Original Q: I have been out of chapter 13 bankruptcy for 15 months. I want to refinance and lower my interest rate. Is that possible?
A: Unfortunately, you may have a while yet before you can get that refinance. According to Freddie Mac’s guidelines, the "recovery time period" for reestablishment of credit after a Chapter 13 bankruptcy is 48 months from the dismissal date, but this period is only in effect if the bankruptcy was "caused by financial mismanagement." If the bankruptcy was not due to your actions (i.e. overspending) but rather due to illness, income loss, etc., the period will still be 24 months from the discharge date. Fannie Mae has similar rules in effect of two years from the discharge date or four years from the dismissal date.
You may be eligible for an FHA-backed refinance, though. According to HUD, you will need to document that "one year of the pay-out period under the bankruptcy has elapsed, that your payment performance has been satisfactory and all required payments have been made on time, and you have received written permission from the bankruptcy court to enter into the transaction." If there have been less than two years since your discharge date, the loan will need to be manually underwritten, complicating the process.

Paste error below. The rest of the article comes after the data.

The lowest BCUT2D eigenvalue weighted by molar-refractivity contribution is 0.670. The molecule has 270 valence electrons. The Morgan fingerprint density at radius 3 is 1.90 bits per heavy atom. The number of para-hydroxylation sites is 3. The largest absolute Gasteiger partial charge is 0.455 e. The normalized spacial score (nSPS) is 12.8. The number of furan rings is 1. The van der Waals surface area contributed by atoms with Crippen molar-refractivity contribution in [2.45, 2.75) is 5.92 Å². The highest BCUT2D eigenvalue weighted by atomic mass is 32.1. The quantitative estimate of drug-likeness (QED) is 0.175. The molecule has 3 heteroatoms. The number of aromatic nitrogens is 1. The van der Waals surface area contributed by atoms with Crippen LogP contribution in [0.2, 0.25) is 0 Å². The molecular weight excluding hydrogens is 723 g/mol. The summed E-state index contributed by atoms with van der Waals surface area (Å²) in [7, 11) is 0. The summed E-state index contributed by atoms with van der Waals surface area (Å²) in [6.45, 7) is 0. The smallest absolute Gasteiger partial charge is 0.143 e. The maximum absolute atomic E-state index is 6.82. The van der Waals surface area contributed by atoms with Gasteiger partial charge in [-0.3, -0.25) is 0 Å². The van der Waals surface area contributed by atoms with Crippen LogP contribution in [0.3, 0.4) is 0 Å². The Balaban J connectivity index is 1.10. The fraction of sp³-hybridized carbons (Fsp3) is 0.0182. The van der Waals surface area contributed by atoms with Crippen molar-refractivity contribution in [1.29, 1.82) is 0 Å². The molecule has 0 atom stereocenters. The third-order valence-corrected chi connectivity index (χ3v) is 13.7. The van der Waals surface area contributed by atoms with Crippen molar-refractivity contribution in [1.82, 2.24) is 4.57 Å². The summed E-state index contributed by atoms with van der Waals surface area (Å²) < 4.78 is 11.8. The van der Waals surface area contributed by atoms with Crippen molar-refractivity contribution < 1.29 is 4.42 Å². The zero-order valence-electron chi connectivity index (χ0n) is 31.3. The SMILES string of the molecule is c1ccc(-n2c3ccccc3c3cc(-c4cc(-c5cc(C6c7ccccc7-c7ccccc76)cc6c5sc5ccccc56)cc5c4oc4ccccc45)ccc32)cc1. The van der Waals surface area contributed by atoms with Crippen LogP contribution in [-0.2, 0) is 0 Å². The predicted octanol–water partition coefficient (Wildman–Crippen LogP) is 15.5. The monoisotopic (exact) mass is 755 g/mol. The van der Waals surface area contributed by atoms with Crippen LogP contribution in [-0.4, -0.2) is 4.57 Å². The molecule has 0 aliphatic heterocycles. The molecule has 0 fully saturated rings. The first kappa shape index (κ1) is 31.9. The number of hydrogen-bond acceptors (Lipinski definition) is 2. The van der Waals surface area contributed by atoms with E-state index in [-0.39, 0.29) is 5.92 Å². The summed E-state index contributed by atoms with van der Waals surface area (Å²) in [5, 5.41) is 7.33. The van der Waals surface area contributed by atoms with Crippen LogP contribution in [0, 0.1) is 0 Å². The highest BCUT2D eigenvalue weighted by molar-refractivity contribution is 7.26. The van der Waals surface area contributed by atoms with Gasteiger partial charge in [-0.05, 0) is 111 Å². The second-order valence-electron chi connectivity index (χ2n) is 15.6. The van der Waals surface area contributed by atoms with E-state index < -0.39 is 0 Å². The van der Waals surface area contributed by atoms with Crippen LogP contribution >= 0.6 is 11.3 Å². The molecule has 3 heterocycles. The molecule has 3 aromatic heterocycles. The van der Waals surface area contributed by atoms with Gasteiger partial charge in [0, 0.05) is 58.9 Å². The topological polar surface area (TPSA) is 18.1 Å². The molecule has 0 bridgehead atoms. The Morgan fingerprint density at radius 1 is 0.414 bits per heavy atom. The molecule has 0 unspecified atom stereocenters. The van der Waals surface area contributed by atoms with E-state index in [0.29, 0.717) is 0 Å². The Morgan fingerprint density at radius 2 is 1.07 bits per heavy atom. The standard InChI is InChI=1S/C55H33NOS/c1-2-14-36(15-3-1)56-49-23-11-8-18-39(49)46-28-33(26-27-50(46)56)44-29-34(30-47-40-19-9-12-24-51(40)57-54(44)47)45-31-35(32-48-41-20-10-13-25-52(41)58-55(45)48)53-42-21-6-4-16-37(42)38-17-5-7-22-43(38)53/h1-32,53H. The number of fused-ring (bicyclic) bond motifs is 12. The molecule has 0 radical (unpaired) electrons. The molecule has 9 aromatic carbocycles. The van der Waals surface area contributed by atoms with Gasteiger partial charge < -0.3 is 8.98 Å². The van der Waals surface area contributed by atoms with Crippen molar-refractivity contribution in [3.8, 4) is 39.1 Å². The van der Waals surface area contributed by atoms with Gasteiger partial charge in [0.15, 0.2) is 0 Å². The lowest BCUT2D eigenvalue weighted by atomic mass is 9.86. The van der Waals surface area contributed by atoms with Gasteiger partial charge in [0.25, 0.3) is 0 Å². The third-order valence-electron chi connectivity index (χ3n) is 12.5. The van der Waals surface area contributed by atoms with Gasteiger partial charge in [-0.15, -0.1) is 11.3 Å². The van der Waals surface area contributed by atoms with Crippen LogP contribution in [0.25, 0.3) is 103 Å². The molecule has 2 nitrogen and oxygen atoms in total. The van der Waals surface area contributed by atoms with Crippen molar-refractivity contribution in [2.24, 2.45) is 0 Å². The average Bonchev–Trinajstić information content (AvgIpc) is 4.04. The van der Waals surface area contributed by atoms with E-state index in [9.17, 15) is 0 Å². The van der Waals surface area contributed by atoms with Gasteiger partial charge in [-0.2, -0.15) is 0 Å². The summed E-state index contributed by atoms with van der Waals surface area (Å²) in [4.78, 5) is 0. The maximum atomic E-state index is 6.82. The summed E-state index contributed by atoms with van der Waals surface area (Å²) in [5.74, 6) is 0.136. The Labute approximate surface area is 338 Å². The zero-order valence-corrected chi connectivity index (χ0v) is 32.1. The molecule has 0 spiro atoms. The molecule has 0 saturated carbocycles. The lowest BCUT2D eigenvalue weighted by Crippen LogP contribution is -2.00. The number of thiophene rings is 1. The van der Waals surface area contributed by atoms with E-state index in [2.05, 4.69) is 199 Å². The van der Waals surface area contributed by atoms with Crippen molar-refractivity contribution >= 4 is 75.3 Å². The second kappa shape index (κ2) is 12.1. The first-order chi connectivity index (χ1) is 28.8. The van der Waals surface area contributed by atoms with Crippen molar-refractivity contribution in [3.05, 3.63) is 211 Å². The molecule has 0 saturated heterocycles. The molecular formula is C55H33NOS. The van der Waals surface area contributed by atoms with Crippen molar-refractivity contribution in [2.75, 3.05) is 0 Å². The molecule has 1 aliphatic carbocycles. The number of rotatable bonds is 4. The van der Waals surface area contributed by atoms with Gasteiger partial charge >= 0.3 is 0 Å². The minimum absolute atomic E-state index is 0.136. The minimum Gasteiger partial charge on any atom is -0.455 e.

More help from HSH.com
When refinancing at a higher rate makes senseTrade your old mortgage for a new, higher-rate version? There are times when it actually makes sense.
Should I pay off a mortgage early?By making extra principal payments or refinancing your mortgage, you could pay a lot less interest and free yourself from your mortgage ahead of schedule. Here are the pros and cons of retiring your mortgage early.
Are ten-year fixed-rate mortgages (FRM) available anywhere?Sure! Virtually all lenders who sell product to Fannie Mae or Freddie Mac will be able to offer you mortgage with a 10-year term. However, interest rates are usually the same as the lender's 15-year offerings.